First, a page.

I continue my top ten with the final five celebrating ten modern horror actresses I’m quite a fan of. The rankings aren’t definitive, nor a reflection on the quality of these actresses, it’s just arbitrary ratings for the sake of the list. These are the remaining five great modern horror actresses making their mark in the horror world in celebration of “Women in Horror Month 2017.”
Terri Apple’s non-fiction guide to the art of voice over is one of the most surprising books I’ve read all year. Even as someone who can respect the art of the voice over and the respect voice actors lack in their profession, it was pretty shocking to see the struggle it takes to read through one disclaimer. Author Terri Apple makes the wise decision of including exercises with the end of every chapter allowing the reader an almost classroom-like vibe with their read, and with the hefty “Voiceovers” you’ll find yourself mastering the art of voice overs in no time.
When we first see Hayley, she is not what we’re expecting her to be. For Jeff, he’s met and seduced a young girl online and when we first see Hayley she might very well be between eleven or twelve. She’s a chocoholic and pretends to be sophisticated in spite of the fact that deep down she’s kind of a bubble head. She’s sort of annoying, and she’s dressed like she’s just waiting to be dragged in to an alleyway and murdered by a wolf crossing her path. She could be taken down at any moment. For audiences around the world, it was most jarring to see a preteen portraying a juvenile who was on the verge of being victimized by an older man. Hayley says she’s fourteen but she may very well be much younger. She has short hair, and red lips, and talks with a bit of an accent giving away too much information about her secret life, and for Jeff it’s all a cakewalk.
Three words come to mind when I think of Sarah Hall: Yow, Yum, and Wow. Now, you endure my girl crazy antics day in and day out, but Sarah Hall isn’t all looks. It’s not a secret the folks at Asylum and I aren’t on the best of terms, and “The Hitchhiker” is one of the primary films from the video label that has managed to draw the line in the sand (long story), but one of the only highlights of the film is the performance, and arguably, the debut of Sarah Hall to B movie fans. Hall is one of the many rotating cast of actors in the Asylum fold that appears in almost every film title.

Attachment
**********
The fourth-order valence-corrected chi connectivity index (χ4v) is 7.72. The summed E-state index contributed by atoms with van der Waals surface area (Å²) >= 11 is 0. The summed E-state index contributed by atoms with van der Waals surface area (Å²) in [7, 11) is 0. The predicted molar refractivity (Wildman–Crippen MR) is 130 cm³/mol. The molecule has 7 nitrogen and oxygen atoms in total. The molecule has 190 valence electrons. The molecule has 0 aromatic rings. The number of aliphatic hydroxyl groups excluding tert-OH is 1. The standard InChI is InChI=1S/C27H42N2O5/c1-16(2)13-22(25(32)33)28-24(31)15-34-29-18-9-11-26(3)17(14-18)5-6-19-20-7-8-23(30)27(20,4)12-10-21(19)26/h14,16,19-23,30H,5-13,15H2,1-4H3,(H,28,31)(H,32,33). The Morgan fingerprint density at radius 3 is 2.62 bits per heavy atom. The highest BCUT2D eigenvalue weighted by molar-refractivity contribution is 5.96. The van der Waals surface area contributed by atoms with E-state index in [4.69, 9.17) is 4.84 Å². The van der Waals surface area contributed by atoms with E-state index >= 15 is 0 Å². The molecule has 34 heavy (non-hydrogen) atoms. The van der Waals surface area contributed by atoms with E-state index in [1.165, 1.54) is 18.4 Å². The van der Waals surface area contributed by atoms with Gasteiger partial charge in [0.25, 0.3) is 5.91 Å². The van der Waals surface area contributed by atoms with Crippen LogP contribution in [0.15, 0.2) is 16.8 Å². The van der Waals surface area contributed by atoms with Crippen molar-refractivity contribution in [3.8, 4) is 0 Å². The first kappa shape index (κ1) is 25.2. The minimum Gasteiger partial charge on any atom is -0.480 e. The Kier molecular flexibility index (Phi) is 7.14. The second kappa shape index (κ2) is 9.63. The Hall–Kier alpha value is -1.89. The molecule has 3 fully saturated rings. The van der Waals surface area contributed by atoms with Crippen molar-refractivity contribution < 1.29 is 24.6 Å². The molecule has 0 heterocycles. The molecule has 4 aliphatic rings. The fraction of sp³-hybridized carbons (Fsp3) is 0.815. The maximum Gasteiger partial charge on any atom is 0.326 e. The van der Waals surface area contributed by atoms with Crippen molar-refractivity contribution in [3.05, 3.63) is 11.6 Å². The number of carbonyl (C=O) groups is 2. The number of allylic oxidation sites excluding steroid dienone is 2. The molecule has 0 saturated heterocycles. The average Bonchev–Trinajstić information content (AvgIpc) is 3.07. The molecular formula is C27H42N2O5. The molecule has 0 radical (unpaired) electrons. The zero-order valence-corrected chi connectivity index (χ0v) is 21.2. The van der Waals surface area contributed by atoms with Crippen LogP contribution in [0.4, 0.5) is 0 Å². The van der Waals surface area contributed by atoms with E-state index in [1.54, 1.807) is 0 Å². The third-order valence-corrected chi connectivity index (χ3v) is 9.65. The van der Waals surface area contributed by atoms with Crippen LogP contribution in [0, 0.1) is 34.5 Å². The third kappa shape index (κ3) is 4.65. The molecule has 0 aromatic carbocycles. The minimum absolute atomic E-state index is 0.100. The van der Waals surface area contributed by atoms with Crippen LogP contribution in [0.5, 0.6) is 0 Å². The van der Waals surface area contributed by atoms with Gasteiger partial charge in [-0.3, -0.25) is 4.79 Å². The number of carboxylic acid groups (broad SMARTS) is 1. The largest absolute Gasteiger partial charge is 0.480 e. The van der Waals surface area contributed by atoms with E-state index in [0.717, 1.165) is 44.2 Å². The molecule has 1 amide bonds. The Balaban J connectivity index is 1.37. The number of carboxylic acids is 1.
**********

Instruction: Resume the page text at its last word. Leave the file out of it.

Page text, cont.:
Hall has the potential to break out from the horror genre, and can kick the film world up its ass. As a person she’s friendly, and outgoing, and knows how to humor folks, and on-screen she’s unique, charismatic, and manages to steal the show quite often. For proof, turn to “The Hitchhiker,” which almost becomes a display for Hall’s rather alarming sex appeal, and she continues her Asylum affairs with the upcoming–ahem–mock buster “Transmorphers.”
We grabbed a hold of Hall and interviewed her, and yes, even flirted a bit, but Hall was kind enough not to put out a restraining order and obliged. Here’s the hap with Hall.
It was a known fact that Peter Sellers thought very little of his own self. He had a love-hate relationship with his own persona as a man who both hated and thought very highly of himself and such is shown in the new and first biographical picture of Peter Sellers, the genius behind films like “Dr. Strangelove” and the “Pink Panther” films, a man who was revered as a comedy genius during life and after his death. What is suggested here is that he was such a miserable man and such a mama’s boy, that he could never find true happiness with a woman in his life, regardless of who it was and what happiness they offered him as is shown by his countless wives including his first Anne (Good performance from Emily Watson), to his unsuccessful romancing of Sophia Loren (The gorgeous Sonia Aquino).